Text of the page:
ELI5. How do you bring back a species from from near extinction?

Read the Story

Show Top Comments

Serious inbreeding can be avoided with 200 animals. That’s enough to introduce enough genetic mixup without causing too much of a problem (if there were only 2 rhinos, and the whole population had to stem from that, you’d have potential problems).

There is something called the 50/500 rule made in 1980 by Australian geneticist Ian Franklin and American biologist Michael Soule. This rule suggests a minimum population of 50 in order to combat inbreeding, though a minimum of 500 to reduce genetic drift.

This is a bit of a generalization, and does vary species to species (species who have higher “litters” like mice and insects can tolerate lower populations than species with lower numbers (like large mammals or huge trees). So in the case of a rhino, 200 is probably enough to introduce enough genetic variability to avoid major inbreeding problems, but there may be some genetic drift, and if the population were to balloon back to normal wild levels, those Rhinos may be significantly genetically different from the wild Rhinos of old as a result of so many offspring coming from a small source gene pool.

EDIT: Wow, thanks for the silvers, responses, and support! I’m happy to have helped, in some small way, make the internet slightly more useful than a big porn box.

EDIT2: Now GOLD?! You flatter me, Reddit!


I remember reading about how all giant squids, regardless of which ocean you find them in, have incredibly similar DNA. This could be a result of giant squids becoming nearly extinct at some point in time, and then later their population is restored, but it came from a limited gene pool, that is, the few survivors.


If i remember the paper correctly, you can re-breed from as few as ~30, though at that point it requires VERY carefully management and there will be some….unfortunate ones. Anything in the 3 figures is pretty manageable assuming the animals will breed in at least relative captivity, which isn’t guaranteed.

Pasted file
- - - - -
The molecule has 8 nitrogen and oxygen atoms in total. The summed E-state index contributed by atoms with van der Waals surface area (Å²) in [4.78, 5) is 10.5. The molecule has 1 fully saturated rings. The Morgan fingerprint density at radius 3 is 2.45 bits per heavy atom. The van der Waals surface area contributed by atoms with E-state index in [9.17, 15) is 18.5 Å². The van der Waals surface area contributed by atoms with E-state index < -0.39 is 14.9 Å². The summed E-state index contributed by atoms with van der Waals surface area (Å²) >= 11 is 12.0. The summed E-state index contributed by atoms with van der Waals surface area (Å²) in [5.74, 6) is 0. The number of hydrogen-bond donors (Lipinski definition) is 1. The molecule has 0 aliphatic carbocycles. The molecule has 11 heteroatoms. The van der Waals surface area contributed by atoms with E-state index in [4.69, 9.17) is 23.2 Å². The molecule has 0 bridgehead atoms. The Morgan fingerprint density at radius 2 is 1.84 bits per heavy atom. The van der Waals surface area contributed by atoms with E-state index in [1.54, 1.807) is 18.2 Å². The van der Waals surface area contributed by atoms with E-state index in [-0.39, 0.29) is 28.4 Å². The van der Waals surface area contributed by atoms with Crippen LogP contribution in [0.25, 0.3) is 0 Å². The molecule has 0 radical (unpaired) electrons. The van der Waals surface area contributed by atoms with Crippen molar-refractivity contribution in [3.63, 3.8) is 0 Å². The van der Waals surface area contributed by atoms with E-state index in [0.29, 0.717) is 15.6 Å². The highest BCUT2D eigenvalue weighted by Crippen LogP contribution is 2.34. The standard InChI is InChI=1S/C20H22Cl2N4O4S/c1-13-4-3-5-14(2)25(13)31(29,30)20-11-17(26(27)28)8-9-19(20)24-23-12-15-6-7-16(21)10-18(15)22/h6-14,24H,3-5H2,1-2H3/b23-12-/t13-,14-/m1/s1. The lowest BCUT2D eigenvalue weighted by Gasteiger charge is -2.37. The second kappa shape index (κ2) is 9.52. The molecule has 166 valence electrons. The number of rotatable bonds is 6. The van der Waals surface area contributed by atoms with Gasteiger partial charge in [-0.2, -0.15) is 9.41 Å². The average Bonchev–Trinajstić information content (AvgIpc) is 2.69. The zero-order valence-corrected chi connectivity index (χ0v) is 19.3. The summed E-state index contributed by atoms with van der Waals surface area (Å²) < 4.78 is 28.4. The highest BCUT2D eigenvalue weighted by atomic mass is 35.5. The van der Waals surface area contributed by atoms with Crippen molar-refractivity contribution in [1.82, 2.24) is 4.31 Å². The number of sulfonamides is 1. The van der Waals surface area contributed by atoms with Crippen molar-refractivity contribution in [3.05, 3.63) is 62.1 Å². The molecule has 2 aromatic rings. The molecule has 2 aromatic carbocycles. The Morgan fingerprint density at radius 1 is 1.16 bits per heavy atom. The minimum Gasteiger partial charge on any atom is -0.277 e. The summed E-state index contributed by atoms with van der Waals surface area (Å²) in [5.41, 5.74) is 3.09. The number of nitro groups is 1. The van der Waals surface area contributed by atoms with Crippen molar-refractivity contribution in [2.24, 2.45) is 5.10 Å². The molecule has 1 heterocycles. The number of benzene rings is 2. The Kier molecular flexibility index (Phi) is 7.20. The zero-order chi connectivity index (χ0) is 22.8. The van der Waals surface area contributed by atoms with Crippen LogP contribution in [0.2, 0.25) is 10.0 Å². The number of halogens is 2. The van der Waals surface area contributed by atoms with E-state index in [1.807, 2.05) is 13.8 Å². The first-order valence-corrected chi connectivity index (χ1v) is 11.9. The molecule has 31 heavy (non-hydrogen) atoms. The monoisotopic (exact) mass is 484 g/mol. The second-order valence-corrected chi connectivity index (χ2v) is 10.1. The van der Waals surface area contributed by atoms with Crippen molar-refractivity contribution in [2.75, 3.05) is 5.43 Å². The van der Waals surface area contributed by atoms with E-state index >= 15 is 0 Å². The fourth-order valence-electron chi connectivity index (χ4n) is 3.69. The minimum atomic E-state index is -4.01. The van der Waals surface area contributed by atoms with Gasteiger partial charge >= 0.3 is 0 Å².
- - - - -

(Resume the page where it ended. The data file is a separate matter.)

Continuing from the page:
A very rigorous and extensive planned breeding program. Like others said, as long as they aren’t too genetically similar to start with, 200 is easily a big enough genetic pool to produce offspring without inbreeding effects. You just have to ensure, through relocation or captive breeding, that the various populations intermingle and continue diversifying. So you start by cataloging the existing animals and their genealogies as far as you can. Then you closely monitor the existing animals and ensure different lines are interbreeding. If a population becomes too isolated and begins trying to inbreed, then you move some viable adults from a different population into the stagnating one. It’s a lot of work.


Not only can inbreeding be avoided, but inbreeding isn’t a genetic death sentence. It’s kind of a secret weapon for species coming back. Unless they get really unlucky, the carriers of defective genes die off without breeding, so after a few generations, the species has relatively broken free of any genetic defects caused by inbreeding.

They lack genetic diversity, and are more likely to have genetic diseases, but they still live on


ELI5. Why are large passenger/cargo aircraft designed with up swept low mounted wings and large military cargo planes designed with down swept high mounted wings? I tried to research this myself but there was alot of science words… Dihedral, anhedral, occilations, the dihedral effect.

Read the Story

Show Top Comments